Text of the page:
Skip to main content
search
0

multisignature wallet (or “multisig” for short) is a type of cryptocurrency wallet that requires two or more private keys to sign and send a transaction. This means that multiple private keys from different sources are needed to create a signature for a transaction, providing an added layer of security. If one of the keys is compromised, the assets are still secure, making multi-sig wallets a more secure alternative for managing crypto funds.

  1. Setup and Configuration: When a multisignature wallet is created, the wallet owner(s) decide on the number of signatures required to authorize transactions. The concept of “M-of-N” in multisig refers to the specific configuration of a multisignature wallet, where “M” represents the minimum number of signatures required to authorize a transaction out of “N” total possible signatories. In other words, “M-of-N” denotes the minimum number of private key signatures needed out of a total of “N” keys associated with the multisig wallet to validate and execute a transaction. For example, in a 2-of-3 multisig setup, there are three private keys associated with the wallet, and any two of these keys are required to sign a transaction. Similarly, in a 3-of-5 multisig configuration, five private keys are involved, and any three of these keys must provide their signatures to authorize a transaction.
  2. Private Keys: Each participant in the wallet generates a private key. These keys are kept secret and are used to sign transactions.
  3. Public Keys: Each private key has a corresponding public key. The public keys are shared with the wallet, but the private keys remain with the participants. A multisignature address is created by combining the public keys of all the participants involved. This address is a cryptographic hash of the combined public keys and is where funds can be sent.
  4. Transaction Authorization: To make a transaction, the required number of participants must sign the transaction with their private keys. The wallet then verifies these signatures against the public keys stored in the wallet. If the required number of valid signatures is provided, the transaction is authorized and can be broadcast to the blockchain.
  5. Security: The security of a multisignature wallet comes from the fact that even if one or more private keys are compromised, the attacker still needs the private keys of the other participants to authorize transactions. This makes it much more difficult for unauthorized individuals to access or transfer the funds.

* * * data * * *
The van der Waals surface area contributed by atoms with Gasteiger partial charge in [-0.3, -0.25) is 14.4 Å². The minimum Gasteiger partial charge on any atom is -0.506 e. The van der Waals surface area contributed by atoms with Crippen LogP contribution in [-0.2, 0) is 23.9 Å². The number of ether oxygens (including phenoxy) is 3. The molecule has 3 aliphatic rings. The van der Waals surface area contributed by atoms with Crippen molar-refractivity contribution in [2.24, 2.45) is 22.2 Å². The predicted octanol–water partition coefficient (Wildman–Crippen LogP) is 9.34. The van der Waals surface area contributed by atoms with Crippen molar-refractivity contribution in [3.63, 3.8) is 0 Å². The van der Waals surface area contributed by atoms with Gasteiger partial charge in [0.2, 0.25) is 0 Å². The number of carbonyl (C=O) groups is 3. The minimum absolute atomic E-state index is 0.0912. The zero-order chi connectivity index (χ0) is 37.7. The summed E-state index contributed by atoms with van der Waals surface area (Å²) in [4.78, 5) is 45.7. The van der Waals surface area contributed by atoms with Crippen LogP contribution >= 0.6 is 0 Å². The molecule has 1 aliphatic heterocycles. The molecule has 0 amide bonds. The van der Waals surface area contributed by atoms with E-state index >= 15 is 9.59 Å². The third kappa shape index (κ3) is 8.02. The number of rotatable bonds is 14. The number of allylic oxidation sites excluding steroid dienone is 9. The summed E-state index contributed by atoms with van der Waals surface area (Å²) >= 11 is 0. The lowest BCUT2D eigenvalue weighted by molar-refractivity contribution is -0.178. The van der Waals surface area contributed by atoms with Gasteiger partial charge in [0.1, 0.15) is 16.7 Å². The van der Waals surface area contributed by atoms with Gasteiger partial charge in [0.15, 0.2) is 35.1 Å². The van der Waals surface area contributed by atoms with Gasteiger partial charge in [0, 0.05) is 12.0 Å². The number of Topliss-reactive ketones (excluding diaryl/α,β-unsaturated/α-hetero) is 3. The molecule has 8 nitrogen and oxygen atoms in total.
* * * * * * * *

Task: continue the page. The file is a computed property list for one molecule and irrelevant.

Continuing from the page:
The simple structure of a 2 out of 3 Multisig Wallet that keep your coins safer (If you use the correctly)

Constructing a Redeem Script for a 2-of-3 multisignature (multisig) setup

package main

import (
 "encoding/hex"
 "fmt"
)

func main() {

 pubkey1, _ := hex.DecodeString("034f355bdcb7cc0af728ef3cceb9615d90684bb5b2ca5f859ab0f0b704075871aa")
 pubkey2, _ := hex.DecodeString("02466d7fcae563e5cb09a0d1870bb580344804617879a14949cf22285f1bae3f27")
 pubkey3, _ := hex.DecodeString("023c72addb4fdf09af94f0c94d7fe92a386a7e70cf8a1d85916386bb2535c7b1b1")

 redeemScript := []byte{
  0x52, // OP_2
  0x21, // OP_PUSHBYTES_33
 }
 redeemScript = append(redeemScript, pubkey1...)
 redeemScript = append(redeemScript, []byte{0x21}...) // OP_PUSHBYTES_33
 redeemScript = append(redeemScript, pubkey2...)
 redeemScript = append(redeemScript, []byte{0x21}...) // OP_PUSHBYTES_33
 redeemScript = append(redeemScript, pubkey3...)
 redeemScript = append(redeemScript, []byte{0x53}...) // OP_3
 redeemScript = append(redeemScript, []byte{0xae}...) // OP_CHECKMULTISIG

 fmt.Printf("Redeem script %x\n", redeemScript)

}

Using Golang as my language of choice, I have constructed a 2-of-3 multisig redeem script. The breakdown is as follows:
redeemScript  is initialized as a byte slice containing 0x52 (OP_2), indicating that 2 signatures are required, and 0x21 (OP_PUSHBYTES_33), which is a prefix indicating that the next 33 bytes are to be pushed onto the stack. Public keys pubkey1, pubkey2, and pubkey3 are appended to redeemScript. Each public key is followed by 0x21 (OP_PUSHBYTES_33), indicating that the next 33 bytes are to be pushed onto the stack. This is because Bitcoin public keys are typically 33 bytes long. Finally, 0x53 (OP_3) is appended to indicate that there are 3 public keys in total, and 0xae (OP_CHECKMULTISIG) is appended to indicate that the multisig script is complete and ready for execution. The resulting redeemScript will represent a 2-of-3 multisig script, requiring two out of the three specified public keys to sign off on a transaction.

Multisignature (multisig) wallets offer a wide variety of use cases that enhance security and flexibility in managing cryptocurrency transactions. Some of these use cases include the following:
1. Multisig wallets provide an added layer of security by requiring multiple private keys to authorize transactions. This feature is particularly beneficial for securing personal funds in cold storage and protecting business accounts where multiple stakeholders, such as the CEO, CFO, and board members, can provide signatures for a transfer.
2. The use of multisig wallets enables two-factor authentication, enhancing the security of cryptocurrency transactions. By requiring multiple signatures, these wallets provide an additional layer of protection against unauthorized access and fraudulent activities.
3. Multisig adds an extra layer of security to escrow transactions by requiring multiple parties to authorize fund release. This reduces the risk of fraud, theft, or misuse of funds, as all parties must agree before funds can be transferred.

The use cases of multisig are widespread as they are functional for both personal and corporate use. The enhanced security of multisig makes it particularly useful and interesting especially when the multisig setup is carefully planned.

Close Menu